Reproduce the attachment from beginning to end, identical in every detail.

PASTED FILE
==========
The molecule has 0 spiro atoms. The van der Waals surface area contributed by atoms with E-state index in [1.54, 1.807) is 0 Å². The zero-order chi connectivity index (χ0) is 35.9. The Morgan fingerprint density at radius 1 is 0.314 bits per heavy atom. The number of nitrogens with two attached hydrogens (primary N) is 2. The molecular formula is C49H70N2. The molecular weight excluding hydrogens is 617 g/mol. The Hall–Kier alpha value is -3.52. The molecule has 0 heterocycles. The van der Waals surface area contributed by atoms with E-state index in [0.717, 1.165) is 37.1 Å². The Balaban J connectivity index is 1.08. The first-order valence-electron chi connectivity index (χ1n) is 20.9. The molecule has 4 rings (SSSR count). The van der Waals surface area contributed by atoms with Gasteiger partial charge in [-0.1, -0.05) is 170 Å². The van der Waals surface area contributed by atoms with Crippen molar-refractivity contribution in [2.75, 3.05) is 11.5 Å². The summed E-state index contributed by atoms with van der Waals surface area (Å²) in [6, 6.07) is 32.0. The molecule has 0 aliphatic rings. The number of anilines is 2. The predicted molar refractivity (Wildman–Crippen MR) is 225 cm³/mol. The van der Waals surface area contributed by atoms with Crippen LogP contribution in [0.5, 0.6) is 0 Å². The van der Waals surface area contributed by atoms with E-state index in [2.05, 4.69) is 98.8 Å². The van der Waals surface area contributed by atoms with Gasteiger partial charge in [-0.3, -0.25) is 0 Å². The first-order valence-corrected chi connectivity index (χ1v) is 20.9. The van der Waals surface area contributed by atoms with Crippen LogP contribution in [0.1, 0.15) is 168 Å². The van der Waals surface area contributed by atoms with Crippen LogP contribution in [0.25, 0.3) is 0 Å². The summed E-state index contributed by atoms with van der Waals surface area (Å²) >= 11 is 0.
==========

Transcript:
The molecule has 0 spiro atoms. The van der Waals surface area contributed by atoms with E-state index in [1.54, 1.807) is 0 Å². The zero-order chi connectivity index (χ0) is 35.9. The Morgan fingerprint density at radius 1 is 0.314 bits per heavy atom. The number of nitrogens with two attached hydrogens (primary N) is 2. The molecular formula is C49H70N2. The molecular weight excluding hydrogens is 617 g/mol. The Hall–Kier alpha value is -3.52. The molecule has 0 heterocycles. The van der Waals surface area contributed by atoms with E-state index in [0.717, 1.165) is 37.1 Å². The Balaban J connectivity index is 1.08. The first-order valence-electron chi connectivity index (χ1n) is 20.9. The molecule has 4 rings (SSSR count). The van der Waals surface area contributed by atoms with Gasteiger partial charge in [-0.1, -0.05) is 170 Å². The van der Waals surface area contributed by atoms with Crippen molar-refractivity contribution in [2.75, 3.05) is 11.5 Å². The summed E-state index contributed by atoms with van der Waals surface area (Å²) in [6, 6.07) is 32.0. The molecule has 0 aliphatic rings. The number of anilines is 2. The predicted molar refractivity (Wildman–Crippen MR) is 225 cm³/mol. The van der Waals surface area contributed by atoms with Crippen LogP contribution in [0.5, 0.6) is 0 Å². The van der Waals surface area contributed by atoms with E-state index in [2.05, 4.69) is 98.8 Å². The van der Waals surface area contributed by atoms with Gasteiger partial charge in [-0.3, -0.25) is 0 Å². The first-order valence-corrected chi connectivity index (χ1v) is 20.9. The van der Waals surface area contributed by atoms with Crippen LogP contribution in [0.1, 0.15) is 168 Å². The van der Waals surface area contributed by atoms with Crippen LogP contribution in [0.25, 0.3) is 0 Å². The summed E-state index contributed by atoms with van der Waals surface area (Å²) >= 11 is 0.